• TCOM’s aerostat systems help U.S. Border Patrol

    Several TCOM aerostat systems are being evaluated by Border Patrol agents in operational environments along U.S.-Mexico border. TCOM’s aerostat systems enable operators to view activity along the border. The system can typically remain aloft for two weeks to one month at a time. With operational altitudes of up to 5,000ft, the aerostats provide monitoring of thousands of square miles.

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  • Going underground: More sophisticated tunnels built under U.S.-Mexico border

    Law enforcement officials in San Diego recently discovered a “super tunnel” used to smuggle drugs from Tijuana, Mexico to an industrial park in San Diego. Considered the most sophisticated tunnel discovered to date, the tunnel is only one of 140 drug trafficking tunnels discovered since 1990. The 600-yard tunnel was equipped with lighting, ventilation, and an electric rail system. Experts say that smugglers turn to tunnels because above-ground border security has been bolstered.

  • Pyreos, ultra‐low power consumption IR sensor specialist, secures $4 million investment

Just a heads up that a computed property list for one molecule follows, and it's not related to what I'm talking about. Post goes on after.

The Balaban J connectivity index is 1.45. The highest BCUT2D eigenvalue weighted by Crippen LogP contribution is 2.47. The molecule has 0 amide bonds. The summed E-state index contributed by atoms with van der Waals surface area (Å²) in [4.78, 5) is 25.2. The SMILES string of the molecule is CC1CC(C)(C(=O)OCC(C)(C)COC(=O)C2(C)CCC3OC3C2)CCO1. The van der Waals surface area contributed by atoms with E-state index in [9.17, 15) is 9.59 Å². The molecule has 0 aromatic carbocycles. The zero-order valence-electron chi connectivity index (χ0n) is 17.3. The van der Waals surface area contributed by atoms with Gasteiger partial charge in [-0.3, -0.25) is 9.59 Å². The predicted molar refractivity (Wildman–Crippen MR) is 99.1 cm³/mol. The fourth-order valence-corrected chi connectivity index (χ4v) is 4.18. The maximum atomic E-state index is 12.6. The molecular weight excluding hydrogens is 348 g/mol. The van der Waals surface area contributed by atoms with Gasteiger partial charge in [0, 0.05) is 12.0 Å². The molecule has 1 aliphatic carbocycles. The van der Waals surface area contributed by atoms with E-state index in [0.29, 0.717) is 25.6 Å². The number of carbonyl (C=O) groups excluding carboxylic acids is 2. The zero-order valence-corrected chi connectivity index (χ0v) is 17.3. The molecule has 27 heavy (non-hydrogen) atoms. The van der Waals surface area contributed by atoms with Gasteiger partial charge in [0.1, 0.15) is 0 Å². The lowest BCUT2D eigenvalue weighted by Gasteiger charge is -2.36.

Edinburgh, Scotland-based Pyreos Limited, a specialist in ultra‐low power consumption infrared sensor technology, the other day announced plans for international expansion after securing a further funding round of $4 million. It is possible to use Pyreos sensor arrays in many applications, among them border security, where they can identify human movement at distances of several kilometers.

  • Johnson’s nomination marks shift in DHS focus

    Analysts say that President Barack Obama’s nomination of Jeh Johnson to replace Janet Napolitano as head of the Department of Homeland Securityis an indication of a shift in DHS priorities — from a focus on immigration and border issues to a focus on security and counterterrorism.

  • Strike Two: The CBP’s failure to polygraph its future employees